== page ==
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Experimentation with Drugs in Youth Linked to Addiction in Adulthood

By Ren in drug prevention at Narconon Arrowhead

June 6, 2021

Most parents want to do everything they can to ensure their children grow up to lead healthy, productive, successful lives. That goal acts as a driving force behind how parents raise their children and the day-to-day actions that parents take in doing so.

Parents may be interested to know, a new study showed that when young people (in their teen years and early 20s) experiment with drugs, they are more likely to become addicted to drugs in adulthood.

The Findings

Dr. Nora Volkow, the director of the National Institute on Drug Abuse, worked with Dr. Beth Han and Dr. Emily B. Einstein to determine some of the long-term effects of drug use when a person begins using drugs during their adolescence. One of the most critical findings of the study was that the younger a person was when they first began experimenting with substances, the more likely they were to transition to regular substance abuse and then addiction.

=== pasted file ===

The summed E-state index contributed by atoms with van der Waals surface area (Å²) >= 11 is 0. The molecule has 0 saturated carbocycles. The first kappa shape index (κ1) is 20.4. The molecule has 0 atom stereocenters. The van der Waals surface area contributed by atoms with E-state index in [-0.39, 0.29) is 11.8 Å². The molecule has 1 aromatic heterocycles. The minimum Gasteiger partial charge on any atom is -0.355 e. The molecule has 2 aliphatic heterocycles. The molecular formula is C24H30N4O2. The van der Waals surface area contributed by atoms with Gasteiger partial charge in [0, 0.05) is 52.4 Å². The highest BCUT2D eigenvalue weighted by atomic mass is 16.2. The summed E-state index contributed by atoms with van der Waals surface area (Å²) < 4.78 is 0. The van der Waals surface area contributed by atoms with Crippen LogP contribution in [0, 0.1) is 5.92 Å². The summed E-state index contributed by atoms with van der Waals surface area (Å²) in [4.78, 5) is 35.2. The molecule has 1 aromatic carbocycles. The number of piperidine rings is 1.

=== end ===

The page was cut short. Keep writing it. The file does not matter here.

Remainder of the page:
According to the researchers, young people are most likely to experiment with alcohol, cannabis, and tobacco. The younger those surveyed in the study group were when they used these substances, the more likely they were to become dependent on those substances later on in life. Furthermore, the researchers found that people who experimented with one substance in their youth were more likely to experiment with other substances later in life.